The Ziegfeld Follies appears in an aspect ratio of approximately 1.37:1 on this Blu-ray Disc. This became a nice presentation, especially given the film’s age.
In terms of sharpness, the movie usually demonstrated appealing delineation. A few shots seemed somewhat soft, especially the comedy routine with Keenan Wynn.
However, those issues occurred infrequently, so the majority of the flick looked concise and accurate. No issues with jagged edges or shimmering materialized, and no edge enhancement became apparent. Grain remained appropriate, and no specks, marks or other defects showed up at any time in this fresh presentation.
Colors were strong. A Technicolor production that embraced a variety of tones, the hues tended to be vivid and full.
Blacks seemed deep and dense without too much heaviness. Shadow detail worked similarly well, as dimly-lit shots were appropriately clear and thick. I found little about which to complain here and thought the Blu-ray brought the movie to life in a positive manner.
The DTS-HD MA stereo audio of Follies appeared fine for its era. Music enjoyed nice stereo spread, but the track didn’t attempt much more than that. Still, given that most movies from 1945 only offered monaural mixes, the stereo of Follies became a nice bonus.
Speech was fine. The lines showed age-related thinness, but they were always perfectly intelligible and without edginess.
Effects became a minor aspect of the track, and they resembled the dialogue. Those elements lacked much depth but they were without notable problems.
Music was fine for its age, though the songs and score tended to be a bit tinny. There wasn’t much range to the music, but again, that stemmed from the limitations of the very old source. This became a pretty appealing mix for its vintage.
As we move to extras, a Vintage Short called The Luckiest Guy in the World runs 21 minutes, nine seconds. Referred to as “A Crime Does Not Pay Subject”, it features insurance salesman Charles Vurn (Barry Nelson), a schlub who constantly seeks his big financial break.
Charles eventually gets what seems to be a path to big bucks, but he learns… crime does not pay! The short comes with a bit of entertainment value, but it seems simplistic and moralizing.
Next we get two Classic Cartoons: The Hick Chick (7:10) and Solid Serenade (7:25). Directed by Tex Avery, the former pits an unsophisticated country bird in a competition with a suave city rooster to win the affection of a cute hen. Nothing novel occurs, but the short comes with some clever and funny bits.
A Tom & Jerry effort, during Serenade, Tom tries to woo a female feline via a musical performance. Because Jerry wants just to sleep, he becomes agitated and attempts to halt his foe. Though not bad, the short lacks much to really impress.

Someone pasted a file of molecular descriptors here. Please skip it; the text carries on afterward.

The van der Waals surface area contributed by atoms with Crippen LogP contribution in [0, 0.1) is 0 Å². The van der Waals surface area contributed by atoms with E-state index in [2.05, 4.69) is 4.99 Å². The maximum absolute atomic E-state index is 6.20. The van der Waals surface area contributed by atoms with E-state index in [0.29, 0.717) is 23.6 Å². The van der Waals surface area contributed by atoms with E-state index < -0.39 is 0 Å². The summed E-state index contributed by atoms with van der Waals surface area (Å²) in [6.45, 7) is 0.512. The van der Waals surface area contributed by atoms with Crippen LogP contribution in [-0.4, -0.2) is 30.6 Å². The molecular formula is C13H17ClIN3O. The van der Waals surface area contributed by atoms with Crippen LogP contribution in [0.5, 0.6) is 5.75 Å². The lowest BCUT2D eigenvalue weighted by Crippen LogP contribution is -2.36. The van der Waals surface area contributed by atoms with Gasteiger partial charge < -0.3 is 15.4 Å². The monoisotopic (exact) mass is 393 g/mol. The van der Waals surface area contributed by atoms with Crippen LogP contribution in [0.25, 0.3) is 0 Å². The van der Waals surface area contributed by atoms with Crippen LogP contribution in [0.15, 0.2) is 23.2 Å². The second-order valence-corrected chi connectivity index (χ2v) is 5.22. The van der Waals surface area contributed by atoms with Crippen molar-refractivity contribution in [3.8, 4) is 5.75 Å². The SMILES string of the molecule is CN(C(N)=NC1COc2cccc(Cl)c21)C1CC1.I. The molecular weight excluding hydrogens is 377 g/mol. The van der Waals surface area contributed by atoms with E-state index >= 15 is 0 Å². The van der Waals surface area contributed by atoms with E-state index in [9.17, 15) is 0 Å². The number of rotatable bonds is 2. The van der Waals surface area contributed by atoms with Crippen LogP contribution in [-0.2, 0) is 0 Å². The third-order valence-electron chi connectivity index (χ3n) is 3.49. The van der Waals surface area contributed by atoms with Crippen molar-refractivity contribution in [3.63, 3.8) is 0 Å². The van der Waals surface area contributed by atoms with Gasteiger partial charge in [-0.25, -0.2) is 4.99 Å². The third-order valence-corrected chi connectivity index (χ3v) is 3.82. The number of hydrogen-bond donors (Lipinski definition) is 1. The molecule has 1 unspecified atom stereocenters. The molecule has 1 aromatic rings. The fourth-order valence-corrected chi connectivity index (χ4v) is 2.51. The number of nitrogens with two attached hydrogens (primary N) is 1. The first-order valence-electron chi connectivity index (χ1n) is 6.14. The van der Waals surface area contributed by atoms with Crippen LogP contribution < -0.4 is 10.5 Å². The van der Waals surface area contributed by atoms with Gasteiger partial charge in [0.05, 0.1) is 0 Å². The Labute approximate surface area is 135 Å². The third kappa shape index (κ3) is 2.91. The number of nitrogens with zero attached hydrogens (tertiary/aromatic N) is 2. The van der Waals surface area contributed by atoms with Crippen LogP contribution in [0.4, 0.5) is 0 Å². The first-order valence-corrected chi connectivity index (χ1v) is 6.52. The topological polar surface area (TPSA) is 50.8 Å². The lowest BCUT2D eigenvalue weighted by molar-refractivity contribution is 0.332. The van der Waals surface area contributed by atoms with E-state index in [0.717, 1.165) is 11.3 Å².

A featurette called An Embarrassment of Riches spans 14 minutes, 13 seconds and involves notes from historians John Fricke, Hugh Fordin, and James Gavin, and actors Cyd Charisse, Kathryn Grayson and Gloria De Haven.
“Riches” looks at the project’s origins and path to the screen as well as unused/abandoned sequences, editing, and the film’s release. This becomes a tight little overview.
In addition to the film’s trailer, we get a slew of Audio-Only Extras. Here we locate “’Here’s to the Girls’ – Alternate Take with Unused Ending” (Fred Astaire)” (6:26), “’Liza’ – Unused Musical Sequence (Avon Long & Co.)” (6:14), “’We Will Meet Again in Honolulu’ – Unused Musical Sequence (James Melton & Co.)” (5:33), “’A Cowboy’s Life’ – Unused Musical Sequence (James Melton & Co.)” (4:44), “’E Pinched Me’ – Partially Used in ‘Limehouse Blues’ Sequence (Kay Thomas Vocal)” (0:39), “’Look at Me, I’m an Indian’ – Partially Used in Opening Puppet Sequence (Fanny Brice Vocal)” (0:48), “’You’ve Got to Start Every Day with a Song’ – Unused ‘Pied Piper’ Sequence (Jimmy Durante Vocal)” (4:35), “Leo the Lion Speaks” (1:46), “’There’s Beauty Ev’rywhere’ – Unused Final Sequence (James Melton & Co.)” (7:51), and “’Love’ (Spanish Language Version Performed by Lena Horne)” (3:37).
That’s an awful lot of musical material (mostly), and fans should revel in this collection. I think these clips add a lot to the package.
As a compilation of performances from many of the era’s biggest stars, The Ziegfeld Follies offers a lot of entertainment for fans of this period. The film feels spotty to me, but I suspect others with greater affinity for the styles of music on display will love it. The Blu-ray comes with strong picture, relatively good audio and a nice array of bonus materials. Follies offers an interesting view of 1940s musical talent.